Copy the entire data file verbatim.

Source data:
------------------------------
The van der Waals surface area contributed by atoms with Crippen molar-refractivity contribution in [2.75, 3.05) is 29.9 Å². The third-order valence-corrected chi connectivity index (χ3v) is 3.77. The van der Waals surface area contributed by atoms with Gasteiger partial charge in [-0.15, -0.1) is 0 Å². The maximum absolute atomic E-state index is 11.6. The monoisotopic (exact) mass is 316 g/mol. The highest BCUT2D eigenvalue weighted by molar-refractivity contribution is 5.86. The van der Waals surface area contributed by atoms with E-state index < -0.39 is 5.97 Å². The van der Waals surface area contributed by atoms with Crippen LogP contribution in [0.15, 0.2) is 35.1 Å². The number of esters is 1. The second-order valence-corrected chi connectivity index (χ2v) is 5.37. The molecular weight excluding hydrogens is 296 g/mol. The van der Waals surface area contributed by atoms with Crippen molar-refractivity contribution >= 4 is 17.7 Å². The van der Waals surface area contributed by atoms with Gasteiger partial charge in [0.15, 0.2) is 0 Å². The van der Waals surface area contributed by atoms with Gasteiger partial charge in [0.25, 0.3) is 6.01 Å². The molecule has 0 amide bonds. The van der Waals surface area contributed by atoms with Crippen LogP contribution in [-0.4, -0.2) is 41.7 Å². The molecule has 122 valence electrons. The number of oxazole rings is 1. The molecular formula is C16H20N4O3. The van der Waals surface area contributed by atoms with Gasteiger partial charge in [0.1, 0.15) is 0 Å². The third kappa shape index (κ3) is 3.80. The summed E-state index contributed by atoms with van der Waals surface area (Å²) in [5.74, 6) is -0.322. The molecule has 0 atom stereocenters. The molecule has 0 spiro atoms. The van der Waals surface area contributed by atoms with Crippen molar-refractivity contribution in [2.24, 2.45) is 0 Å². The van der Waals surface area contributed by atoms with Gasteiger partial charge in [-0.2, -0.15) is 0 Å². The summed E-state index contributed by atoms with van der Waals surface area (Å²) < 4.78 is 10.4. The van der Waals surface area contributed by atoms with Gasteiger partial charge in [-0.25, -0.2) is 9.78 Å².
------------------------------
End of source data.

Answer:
The van der Waals surface area contributed by atoms with Crippen molar-refractivity contribution in [2.75, 3.05) is 29.9 Å². The third-order valence-corrected chi connectivity index (χ3v) is 3.77. The van der Waals surface area contributed by atoms with Gasteiger partial charge in [-0.15, -0.1) is 0 Å². The maximum absolute atomic E-state index is 11.6. The monoisotopic (exact) mass is 316 g/mol. The highest BCUT2D eigenvalue weighted by molar-refractivity contribution is 5.86. The van der Waals surface area contributed by atoms with E-state index < -0.39 is 5.97 Å². The van der Waals surface area contributed by atoms with Crippen LogP contribution in [0.15, 0.2) is 35.1 Å². The number of esters is 1. The second-order valence-corrected chi connectivity index (χ2v) is 5.37. The molecular weight excluding hydrogens is 296 g/mol. The van der Waals surface area contributed by atoms with Crippen molar-refractivity contribution >= 4 is 17.7 Å². The van der Waals surface area contributed by atoms with Gasteiger partial charge in [0.15, 0.2) is 0 Å². The van der Waals surface area contributed by atoms with Gasteiger partial charge in [0.25, 0.3) is 6.01 Å². The molecule has 0 amide bonds. The van der Waals surface area contributed by atoms with Crippen LogP contribution in [-0.4, -0.2) is 41.7 Å². The molecule has 122 valence electrons. The number of oxazole rings is 1. The molecular formula is C16H20N4O3. The van der Waals surface area contributed by atoms with Gasteiger partial charge in [0.1, 0.15) is 0 Å². The third kappa shape index (κ3) is 3.80. The summed E-state index contributed by atoms with van der Waals surface area (Å²) in [5.74, 6) is -0.322. The molecule has 0 atom stereocenters. The molecule has 0 spiro atoms. The van der Waals surface area contributed by atoms with Crippen molar-refractivity contribution in [2.24, 2.45) is 0 Å². The van der Waals surface area contributed by atoms with Gasteiger partial charge in [-0.2, -0.15) is 0 Å². The summed E-state index contributed by atoms with van der Waals surface area (Å²) < 4.78 is 10.4. The van der Waals surface area contributed by atoms with Gasteiger partial charge in [-0.25, -0.2) is 9.78 Å².